It is one thing for little Ireland to assume that she will recover through exports. It is more alarming when bigger countries assume the same thing, since then one has to ask: where will the demand come from? If we all wait for others to provide it, we may wait a long time.
Martin Wolf has been arguing for a while that the collapse of private demand in high-spending economies such as the UK and US has left a hole in the world economy that has to be filled somehow, and that those countries’ governments will only be able to do so much to fill it. Those limits may be reached in the British case sooner than he may have initially anticipated. As he points out today, the collapse of the German and Japanese economies is the logical flipside of this same coin. It seems that the Germans are finally waking up to the scale of the crisis; how depressing then to read that Berlin is as resolute as ever in its refusal to do what is necessary (HT Eurointelligence):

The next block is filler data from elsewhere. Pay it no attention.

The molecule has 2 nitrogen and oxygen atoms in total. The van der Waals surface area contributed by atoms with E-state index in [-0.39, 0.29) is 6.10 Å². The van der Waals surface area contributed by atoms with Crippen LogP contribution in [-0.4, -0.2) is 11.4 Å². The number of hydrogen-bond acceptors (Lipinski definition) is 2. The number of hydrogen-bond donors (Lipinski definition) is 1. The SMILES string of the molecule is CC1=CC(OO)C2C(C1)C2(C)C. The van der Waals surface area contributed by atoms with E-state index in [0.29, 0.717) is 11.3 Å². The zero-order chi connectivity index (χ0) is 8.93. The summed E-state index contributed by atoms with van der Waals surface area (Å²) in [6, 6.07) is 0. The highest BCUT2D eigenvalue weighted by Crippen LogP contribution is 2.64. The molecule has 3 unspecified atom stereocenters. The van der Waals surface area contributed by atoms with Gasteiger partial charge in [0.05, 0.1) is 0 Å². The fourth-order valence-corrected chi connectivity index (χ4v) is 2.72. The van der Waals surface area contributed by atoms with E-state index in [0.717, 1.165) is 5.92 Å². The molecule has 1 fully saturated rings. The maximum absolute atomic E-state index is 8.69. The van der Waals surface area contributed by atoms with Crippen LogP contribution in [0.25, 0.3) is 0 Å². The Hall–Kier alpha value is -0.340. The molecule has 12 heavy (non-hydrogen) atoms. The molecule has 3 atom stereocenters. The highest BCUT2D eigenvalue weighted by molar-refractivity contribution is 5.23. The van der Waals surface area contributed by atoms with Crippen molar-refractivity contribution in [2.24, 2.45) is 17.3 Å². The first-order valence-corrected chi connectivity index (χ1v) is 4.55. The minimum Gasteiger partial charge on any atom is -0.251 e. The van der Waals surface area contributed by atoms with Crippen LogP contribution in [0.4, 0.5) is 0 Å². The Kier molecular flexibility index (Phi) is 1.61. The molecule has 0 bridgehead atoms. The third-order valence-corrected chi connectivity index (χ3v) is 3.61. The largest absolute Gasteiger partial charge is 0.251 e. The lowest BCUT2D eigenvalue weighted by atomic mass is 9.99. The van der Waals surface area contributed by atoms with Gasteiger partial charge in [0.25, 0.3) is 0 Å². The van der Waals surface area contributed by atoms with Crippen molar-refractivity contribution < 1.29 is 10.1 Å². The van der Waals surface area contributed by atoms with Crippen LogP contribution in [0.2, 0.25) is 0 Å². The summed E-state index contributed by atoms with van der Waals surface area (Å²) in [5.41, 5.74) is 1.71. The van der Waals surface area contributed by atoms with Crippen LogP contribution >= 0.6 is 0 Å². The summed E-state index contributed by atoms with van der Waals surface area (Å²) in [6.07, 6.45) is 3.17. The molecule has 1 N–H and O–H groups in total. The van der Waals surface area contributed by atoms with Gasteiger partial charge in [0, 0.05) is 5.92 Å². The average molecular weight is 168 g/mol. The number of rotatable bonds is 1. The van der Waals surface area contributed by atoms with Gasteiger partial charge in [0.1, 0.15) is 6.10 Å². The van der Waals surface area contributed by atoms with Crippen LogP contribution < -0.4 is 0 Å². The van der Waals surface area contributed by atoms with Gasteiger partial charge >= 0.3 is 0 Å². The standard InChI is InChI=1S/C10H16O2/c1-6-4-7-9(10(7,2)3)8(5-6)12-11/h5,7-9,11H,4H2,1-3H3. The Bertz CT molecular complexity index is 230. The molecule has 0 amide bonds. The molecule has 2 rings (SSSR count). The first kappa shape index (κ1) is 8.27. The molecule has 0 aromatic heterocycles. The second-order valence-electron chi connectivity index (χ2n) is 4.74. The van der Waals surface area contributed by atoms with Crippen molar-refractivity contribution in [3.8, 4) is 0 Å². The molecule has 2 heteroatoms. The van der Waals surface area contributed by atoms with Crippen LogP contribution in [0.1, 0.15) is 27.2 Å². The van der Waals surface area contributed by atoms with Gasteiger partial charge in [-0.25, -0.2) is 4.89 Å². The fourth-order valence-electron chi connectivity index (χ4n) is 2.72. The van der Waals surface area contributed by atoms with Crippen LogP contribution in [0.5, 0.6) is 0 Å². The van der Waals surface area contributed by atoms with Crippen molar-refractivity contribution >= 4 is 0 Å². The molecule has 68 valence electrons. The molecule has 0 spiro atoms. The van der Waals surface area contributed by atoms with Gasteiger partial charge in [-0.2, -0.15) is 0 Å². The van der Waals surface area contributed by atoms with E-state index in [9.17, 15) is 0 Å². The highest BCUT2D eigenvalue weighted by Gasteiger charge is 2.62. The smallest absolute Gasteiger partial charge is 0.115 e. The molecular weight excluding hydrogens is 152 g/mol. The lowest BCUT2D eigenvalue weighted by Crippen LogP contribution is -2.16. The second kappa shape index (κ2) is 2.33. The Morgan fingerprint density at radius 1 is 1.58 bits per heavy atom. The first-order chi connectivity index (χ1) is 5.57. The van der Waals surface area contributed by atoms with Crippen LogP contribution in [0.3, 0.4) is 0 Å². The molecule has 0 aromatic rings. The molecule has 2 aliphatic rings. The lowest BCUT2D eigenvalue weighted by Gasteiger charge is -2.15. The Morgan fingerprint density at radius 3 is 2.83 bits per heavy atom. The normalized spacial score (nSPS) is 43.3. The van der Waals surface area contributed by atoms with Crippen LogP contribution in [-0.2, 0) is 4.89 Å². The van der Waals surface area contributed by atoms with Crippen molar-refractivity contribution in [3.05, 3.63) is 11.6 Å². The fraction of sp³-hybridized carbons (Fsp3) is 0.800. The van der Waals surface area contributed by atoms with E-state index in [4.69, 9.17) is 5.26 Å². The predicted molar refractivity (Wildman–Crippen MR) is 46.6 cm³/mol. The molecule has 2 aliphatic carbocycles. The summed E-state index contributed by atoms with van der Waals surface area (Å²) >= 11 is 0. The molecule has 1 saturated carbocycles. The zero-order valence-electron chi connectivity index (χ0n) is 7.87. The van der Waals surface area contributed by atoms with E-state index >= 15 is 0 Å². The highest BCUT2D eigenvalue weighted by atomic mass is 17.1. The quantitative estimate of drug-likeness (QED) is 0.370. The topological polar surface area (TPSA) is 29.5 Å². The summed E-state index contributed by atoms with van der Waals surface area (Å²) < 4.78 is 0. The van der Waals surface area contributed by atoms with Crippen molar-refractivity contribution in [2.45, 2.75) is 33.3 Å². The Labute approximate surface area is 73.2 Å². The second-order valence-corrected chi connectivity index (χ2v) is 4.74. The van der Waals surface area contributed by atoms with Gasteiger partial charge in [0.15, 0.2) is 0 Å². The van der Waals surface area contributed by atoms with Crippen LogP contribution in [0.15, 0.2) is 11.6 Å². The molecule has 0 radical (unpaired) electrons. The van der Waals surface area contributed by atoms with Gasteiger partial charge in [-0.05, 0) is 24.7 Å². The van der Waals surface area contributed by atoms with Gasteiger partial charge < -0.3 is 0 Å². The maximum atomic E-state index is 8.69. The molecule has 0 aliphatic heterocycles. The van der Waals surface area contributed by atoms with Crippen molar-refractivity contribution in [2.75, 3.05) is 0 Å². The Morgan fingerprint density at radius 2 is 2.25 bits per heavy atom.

Auch wenn es immer weiter abwärts geht – weiteres Geld zur Stützung der Konjunktur will die Bundesregierung derzeit nicht bereitstellen. Gleich zu Beginn des Gipfels habe die Kanzlerin klargemacht, dass man nicht zusammengekommen sei, um über ein drittes Konjunkturpaket zu reden, heißt es später. Die Koalition ist sich darüber einig und lässt die Gewerkschaften, die entsprechendes fordern, abblitzen. “Kontraproduktiv” nennt Steinbrück deren Rufe nach zusätzlichen hundert Milliarden Euro.
On the contrary: Steinbrück’s obstinacy is what is counterproductive. One supposes they will eventually change their tune, but how many workers must lose their jobs before that happens?